NEPN and Berwick Film & Media Arts Festival are pleased to announce that Mishka Henner and David Oates (known collectively as BlackLab) have been awarded a funded commission to create a new work for this year’s Festival, which runs 19-23 September 2012.

Responding to a call for proposals issued by NEPN and the Festival in March, BlackLab were selected from an extremely competitive field of over 100 applications.  All proposals responded to the Festival’s theme for this year, Pictures in Motion, which explores the relationship between the still image and the moving image, with applications coming from artists working across both photography and film.

From BlackLab’s proposal ‘It is possible to imagine a future in which the idea of the photographer is redundant; an age in which the ubiquity of images leads to the end of the photographic author as we know it. BlackLab’s film will excavate the nostalgic idea of the photographer as recorded in stills, literature, moving images, documentaries and archive footage. Sifting through this material, the result will be a montage composed of visual and auditory quotations from famous and obscure sources; a meditation on the end of the individual auteur in a society of mass observation.’

BlackLab’s previous films include Trawling the Visual Wreckage, a film that channel hops through cinematic and found video footage exploring the themes of love and destruction told through a montage of works by Michelangelo Antonini, Werner Herzog, Frederico Fellini and others.   Their second film, Cosmodrome, places Yuri Gagarin’s first flight into space in the context of the Soviet Union’s rise from agricultural state to technological superpower. Inspired by the work of Tarkovsky, the film juxtaposes works by the Soviet Space Agency, legendary Soviet film-makers such as Vertov and Eisenstein, as well as historical television footage.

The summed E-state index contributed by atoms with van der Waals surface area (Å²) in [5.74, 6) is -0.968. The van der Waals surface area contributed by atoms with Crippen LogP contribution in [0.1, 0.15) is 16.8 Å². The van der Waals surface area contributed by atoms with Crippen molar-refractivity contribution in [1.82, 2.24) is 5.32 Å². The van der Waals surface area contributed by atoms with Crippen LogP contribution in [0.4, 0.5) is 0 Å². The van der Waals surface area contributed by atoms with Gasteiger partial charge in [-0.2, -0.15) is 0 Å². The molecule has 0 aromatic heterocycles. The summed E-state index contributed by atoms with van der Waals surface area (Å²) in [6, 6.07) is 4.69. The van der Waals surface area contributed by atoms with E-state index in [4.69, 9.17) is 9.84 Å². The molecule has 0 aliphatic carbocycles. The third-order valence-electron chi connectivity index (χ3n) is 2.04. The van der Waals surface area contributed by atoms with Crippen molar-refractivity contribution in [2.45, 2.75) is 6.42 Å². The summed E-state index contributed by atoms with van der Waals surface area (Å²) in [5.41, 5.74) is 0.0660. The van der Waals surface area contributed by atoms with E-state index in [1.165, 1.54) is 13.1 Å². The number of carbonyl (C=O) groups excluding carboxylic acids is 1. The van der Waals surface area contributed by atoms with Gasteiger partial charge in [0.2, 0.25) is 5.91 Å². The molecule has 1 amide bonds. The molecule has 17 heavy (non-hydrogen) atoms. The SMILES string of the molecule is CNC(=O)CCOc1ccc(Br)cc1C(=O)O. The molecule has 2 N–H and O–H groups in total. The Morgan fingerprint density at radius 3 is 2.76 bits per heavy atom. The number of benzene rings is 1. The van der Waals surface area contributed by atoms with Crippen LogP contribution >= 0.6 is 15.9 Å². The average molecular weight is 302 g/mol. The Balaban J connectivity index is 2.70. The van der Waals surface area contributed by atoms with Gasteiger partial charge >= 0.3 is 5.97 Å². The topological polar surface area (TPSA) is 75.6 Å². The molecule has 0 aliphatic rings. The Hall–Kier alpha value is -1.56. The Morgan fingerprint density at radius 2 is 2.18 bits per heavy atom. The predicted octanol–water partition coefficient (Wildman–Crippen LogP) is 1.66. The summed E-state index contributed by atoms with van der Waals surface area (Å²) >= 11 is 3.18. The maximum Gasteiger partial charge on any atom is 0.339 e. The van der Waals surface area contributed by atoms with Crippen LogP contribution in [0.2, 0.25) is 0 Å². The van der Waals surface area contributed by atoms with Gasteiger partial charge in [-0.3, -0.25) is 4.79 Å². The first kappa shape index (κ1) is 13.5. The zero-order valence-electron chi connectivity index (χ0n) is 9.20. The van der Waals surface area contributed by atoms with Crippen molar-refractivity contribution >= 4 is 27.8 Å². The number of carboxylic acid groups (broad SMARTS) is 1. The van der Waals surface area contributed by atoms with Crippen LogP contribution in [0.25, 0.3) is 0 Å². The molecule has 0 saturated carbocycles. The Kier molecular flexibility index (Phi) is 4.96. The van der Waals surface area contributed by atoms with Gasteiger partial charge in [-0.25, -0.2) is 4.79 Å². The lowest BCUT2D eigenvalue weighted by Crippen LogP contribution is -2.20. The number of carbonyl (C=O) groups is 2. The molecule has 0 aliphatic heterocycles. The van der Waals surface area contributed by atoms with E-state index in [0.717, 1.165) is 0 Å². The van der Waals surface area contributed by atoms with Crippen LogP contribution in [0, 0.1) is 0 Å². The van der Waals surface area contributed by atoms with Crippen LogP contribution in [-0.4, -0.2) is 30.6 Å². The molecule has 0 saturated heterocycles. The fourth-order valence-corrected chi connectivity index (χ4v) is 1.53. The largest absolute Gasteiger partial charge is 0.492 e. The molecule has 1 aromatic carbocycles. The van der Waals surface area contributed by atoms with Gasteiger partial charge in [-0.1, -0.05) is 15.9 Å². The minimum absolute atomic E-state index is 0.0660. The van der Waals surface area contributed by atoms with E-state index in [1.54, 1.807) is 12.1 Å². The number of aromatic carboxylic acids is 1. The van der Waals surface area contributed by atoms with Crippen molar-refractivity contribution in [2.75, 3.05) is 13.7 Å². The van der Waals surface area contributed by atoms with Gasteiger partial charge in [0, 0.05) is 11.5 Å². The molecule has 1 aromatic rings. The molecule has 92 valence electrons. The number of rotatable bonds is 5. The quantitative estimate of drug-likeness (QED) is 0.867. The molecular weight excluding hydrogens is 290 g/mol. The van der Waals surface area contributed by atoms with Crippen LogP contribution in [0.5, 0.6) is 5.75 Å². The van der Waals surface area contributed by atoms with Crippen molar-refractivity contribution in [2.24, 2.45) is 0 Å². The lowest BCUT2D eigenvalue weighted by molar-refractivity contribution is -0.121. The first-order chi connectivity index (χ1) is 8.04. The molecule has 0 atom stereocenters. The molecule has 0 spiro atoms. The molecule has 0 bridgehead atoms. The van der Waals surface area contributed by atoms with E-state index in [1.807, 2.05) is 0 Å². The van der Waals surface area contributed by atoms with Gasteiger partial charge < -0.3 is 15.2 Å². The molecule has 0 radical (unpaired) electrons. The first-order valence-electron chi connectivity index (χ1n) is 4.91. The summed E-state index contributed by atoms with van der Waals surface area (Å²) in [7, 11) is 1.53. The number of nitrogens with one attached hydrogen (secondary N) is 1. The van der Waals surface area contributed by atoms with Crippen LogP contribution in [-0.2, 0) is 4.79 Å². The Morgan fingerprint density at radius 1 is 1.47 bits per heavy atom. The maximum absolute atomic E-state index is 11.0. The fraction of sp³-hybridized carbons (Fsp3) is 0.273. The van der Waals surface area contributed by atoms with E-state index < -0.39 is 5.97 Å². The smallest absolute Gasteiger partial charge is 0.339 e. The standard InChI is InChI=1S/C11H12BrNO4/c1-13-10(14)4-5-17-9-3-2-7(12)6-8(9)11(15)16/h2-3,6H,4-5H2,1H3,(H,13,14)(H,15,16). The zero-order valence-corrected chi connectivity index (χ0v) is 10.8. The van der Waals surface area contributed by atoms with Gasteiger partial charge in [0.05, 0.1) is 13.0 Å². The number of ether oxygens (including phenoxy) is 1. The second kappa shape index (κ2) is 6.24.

BlackLab is a collaboration between David Oates and Mishka Henner. Their works are characterised by an interplay of soundtracks, speeches, and scenes from various found sources. Their technique scours literary, film, and documentary sources from online and offline archives. An initial process of gathering materials leads to an editing process in which this material is cut up, juxtaposed and re-imagined to produce a new composition. Their first film, Trawling the Visual Wreckage, recently featured at the 2012 Dallas Biennial and they have curated events at the Whitworth Art Gallery in Manchester, England.